In the midst of a five-game losing streak, mostly against teams they have no business losing to, the Montreal Canadiens are in danger of completely erasing a promising start to the season.
An absolute beatdown at the hands of the rival Boston Bruins and a blown 4-0 lead against one of the worst teams in the league in the New York Rangers has put the focus squarely on Carey Price. And, looking at just those two games, it’s hard to fault anyone for thinking that.
However, heading into those two games, it would have been incredibly unreasonable to blame Price for any of the Canadiens’ struggles this season. He was saving them a half goal per game better than expectations based on the shots they were giving up. With that said, his past two starts have taken a lot of the shine off of his season-long numbers.
So what has plagued Price and kept him from the performance level that’s expected of a player making over $10 million per season?
At 5-on-5 and in all situations, the struggles are in the same area. Price has remained above league average by a significant margin on the most dangerous shots goalies face, but he’s been getting torn up in the high slot area and that isn’t new to this season.
Things shook out about the same last season. And looking back to Price’s worst season in 2017-18, he struggled everywhere, but the high slot was the biggest area of trouble.
Goaltending is always tough to evaluate because there are so many factors at play, and there just isn’t nearly as much data to work with as there is for skaters. In the end, most of what a goaltender deals with is out of their control.
One area they can control is their rebounds, and Price ranks highly in rebound control at both even strength and in all situations. Sixty-one per cent of the shots Price faces don’t produce a rebound and when he does produce one, he’s not sending it into his own weak area very often. On average, goalies sent rebounds into the high slot on 5.6 per cent of the shots they can’t control, while Price’s end up there just 3.6 per cent of the time. That’s good in that Price isn’t creating more chances from the area he’s struggling from, but there’s more to just giving up rebounds.
Price’s rebounds end up in the inner slot area at about the league average rate — around 17 per cent of the rebounds he gives up end there — and the Canadiens are a below average team at recovering those rebounds. On average in the NHL, 60.4 per cent of rebounds in the inner slot are recovered by the defending team, while the Canadiens recover just 55.9 per cent of them.
So the Canadiens are not a great team at controlling the area in front of their goaltender, but Price has remained above average there anyway. Part of the reason for that also factors into why he’s been weaker from further out: he’s playing deeper in the net.
I wanted to be sure I wasn’t out to lunch, so I spoke to fellow Sportsnet contributor and goalie expert Paul Campbell, and based on his work on Price he also believes Price has played considerably deeper in recent seasons, and we agreed on the reasons for that change.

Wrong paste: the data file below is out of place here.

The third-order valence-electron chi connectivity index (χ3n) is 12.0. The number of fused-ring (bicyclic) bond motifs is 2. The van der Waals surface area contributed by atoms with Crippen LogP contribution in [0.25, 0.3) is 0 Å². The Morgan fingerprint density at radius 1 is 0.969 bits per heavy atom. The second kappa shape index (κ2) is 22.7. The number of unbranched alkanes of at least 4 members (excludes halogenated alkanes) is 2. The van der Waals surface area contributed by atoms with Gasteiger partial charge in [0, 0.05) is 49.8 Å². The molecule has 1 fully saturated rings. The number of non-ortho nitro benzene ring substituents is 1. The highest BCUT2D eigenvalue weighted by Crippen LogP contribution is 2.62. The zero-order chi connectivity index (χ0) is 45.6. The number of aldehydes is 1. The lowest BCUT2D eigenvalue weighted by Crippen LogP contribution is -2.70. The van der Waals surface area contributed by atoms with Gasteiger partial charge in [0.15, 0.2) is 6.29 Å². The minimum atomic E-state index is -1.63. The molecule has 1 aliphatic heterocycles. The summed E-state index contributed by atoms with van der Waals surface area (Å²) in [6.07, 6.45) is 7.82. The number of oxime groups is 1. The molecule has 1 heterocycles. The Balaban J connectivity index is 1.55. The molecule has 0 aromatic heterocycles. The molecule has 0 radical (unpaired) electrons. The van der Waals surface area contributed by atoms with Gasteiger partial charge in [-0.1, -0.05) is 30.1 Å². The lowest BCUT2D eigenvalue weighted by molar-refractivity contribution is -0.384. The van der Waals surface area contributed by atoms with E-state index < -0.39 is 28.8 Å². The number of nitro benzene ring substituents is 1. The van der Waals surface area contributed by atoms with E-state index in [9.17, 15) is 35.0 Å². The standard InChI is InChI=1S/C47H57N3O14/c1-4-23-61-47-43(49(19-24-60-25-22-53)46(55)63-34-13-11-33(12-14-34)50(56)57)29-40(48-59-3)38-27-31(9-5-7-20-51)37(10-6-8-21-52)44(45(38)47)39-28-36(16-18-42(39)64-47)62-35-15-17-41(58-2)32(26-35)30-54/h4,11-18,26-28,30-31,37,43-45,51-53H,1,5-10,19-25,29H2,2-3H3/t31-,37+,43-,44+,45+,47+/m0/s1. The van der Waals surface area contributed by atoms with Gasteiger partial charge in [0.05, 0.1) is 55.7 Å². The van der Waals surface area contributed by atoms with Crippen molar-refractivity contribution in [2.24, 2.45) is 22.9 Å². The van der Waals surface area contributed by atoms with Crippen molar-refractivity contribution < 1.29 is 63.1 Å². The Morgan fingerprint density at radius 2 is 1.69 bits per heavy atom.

Age is a factor of course. As goalies get older they’ll lose some speed and explosiveness in their lateral movement, and you can add Price’s history of lower body injuries into that; not that we know by any means those have slowed him down, but it’s a reasonable assumption that there’s some attrition involved.
But the bigger issue by far is that the Canadiens are one of the worst pass defending teams in the league.
Last season the Canadiens not only allowed amongst the most passes to the slot in the league, but they were also the worst team at preventing attempted slot passes from being completed. Contrast that with their last opponent in Boston, who were the league’s best.
To be fair to the Canadiens, they’ve made serious strides this season. They’re inching closer to league average while ranked 22nd in that area, but a lot of that improvement has come in trying to protect Keith Kinkaid, while Price is left to deal with some sloppier play.
Kinkaid faces fewer passes to the slot and fewer inner slot shots than Price does on a per minute basis. That strategy makes sense, but Price has changed his game over time to adapt to the poor pass defence in front of him. Playing deeper gives him a better chance at getting across for those one-timer plays, but the trade-off is he’ll get burnt more often on shots from slightly further out.
The Canadiens are a high-flying team especially at 5-on-5, where they lead the league in inner slot shots per 60 minutes at 7.67, but also give up the fifth-most in their own end. The issues defensively aren’t just in the inner slot either.
Of all the shots the Canadiens give up from the slot, 12.3 per cent are one-timers, which is the fifth-worst mark in the league; 13.9 per cent of their inner slot shots allowed have been one-timers, the second-worst mark in the league; and 37.3 per cent of the shot attempts they give up are from the slot, the fifth-worst mark in the league. The Canadiens also give up 38.7 defensive zone turnovers every 60 minutes, better than only the Ottawa Senators. The Canadiens allow 2.14 deflections on net every 60 minutes, the third-worst mark in the league.
All of these things make life much harder on their goaltenders, and if Price was 25 instead of 32 it may not be as big of a deal considering the offensive work the team has put in. But when Price has off nights he’s going to get lit up under this defensive structure. That doesn’t mean Price shouldn’t shoulder blame for having off nights, but all players have them.
Montreal is extremely fun to watch, but high-flying offence and lottery team defence will keep them in bubble team territory all season long, especially when the offence is by committee.